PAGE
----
Teeth and bones of the extinct bat - which was about three times the size of an average bat today - were recovered from 16 to 19-million-year-old sediments near the town of St Bathans in Central Otago on the South Island.
Burrowing bats are only found now in New Zealand, but they once also lived in Australia, according to researchers at the University of New South Wales (UNSW).
Burrowing bats are peculiar because they not only fly; they also scurry about on all fours, over the forest floor, under leaf litter and along tree branches, while foraging for both animal and plant food.
With an estimated weight of about 40 grammes, the newly found fossil bat named Vulcanops jennyworthyae was the biggest burrowing bat yet known, researchers said.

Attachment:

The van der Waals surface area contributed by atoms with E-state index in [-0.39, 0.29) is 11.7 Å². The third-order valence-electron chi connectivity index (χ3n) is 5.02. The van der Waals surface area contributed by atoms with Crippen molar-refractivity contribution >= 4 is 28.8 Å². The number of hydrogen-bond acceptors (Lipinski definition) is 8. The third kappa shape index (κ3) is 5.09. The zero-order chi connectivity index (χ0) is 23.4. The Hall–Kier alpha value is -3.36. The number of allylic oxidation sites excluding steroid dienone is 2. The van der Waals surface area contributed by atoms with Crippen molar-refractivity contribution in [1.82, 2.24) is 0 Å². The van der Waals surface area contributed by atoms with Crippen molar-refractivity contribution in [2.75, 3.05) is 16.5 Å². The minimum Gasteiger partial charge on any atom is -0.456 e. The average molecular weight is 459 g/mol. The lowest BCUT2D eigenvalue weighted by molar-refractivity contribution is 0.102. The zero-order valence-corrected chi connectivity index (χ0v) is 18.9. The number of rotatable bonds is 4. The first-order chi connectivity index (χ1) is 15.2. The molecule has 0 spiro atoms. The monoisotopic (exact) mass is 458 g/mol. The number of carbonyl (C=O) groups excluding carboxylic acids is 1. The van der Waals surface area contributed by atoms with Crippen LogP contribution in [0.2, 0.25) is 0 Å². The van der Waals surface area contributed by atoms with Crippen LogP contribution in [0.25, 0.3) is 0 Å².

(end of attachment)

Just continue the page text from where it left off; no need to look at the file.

It also represents the first new bat genus to be added to New Zealand's fauna in more than 150 years, they said.
"They are related to vampire bats, ghost-faced bats, fishing and frog-eating bats, and nectar-feeding bats, and belong to a bat superfamily that once spanned the southern landmasses of Australia, New Zealand, South America and possibly Antarctica," said Hand, first author of the study published in the journal Scientific Reports.
New Zealand's burrowing bats are also renowned for their extremely broad diet.
"They eat insects and other invertebrates such as weta and spiders, which they catch on the wing or chase by foot. And they also regularly consume fruit, flowers and nectar," said Hand.
"However, Vulcanops's specialised teeth and large size suggest it had a different diet, capable of eating even more plant food as well as small vertebrates - a diet more like some of its South American cousins. We do not see this in Australasian bats today," she said.
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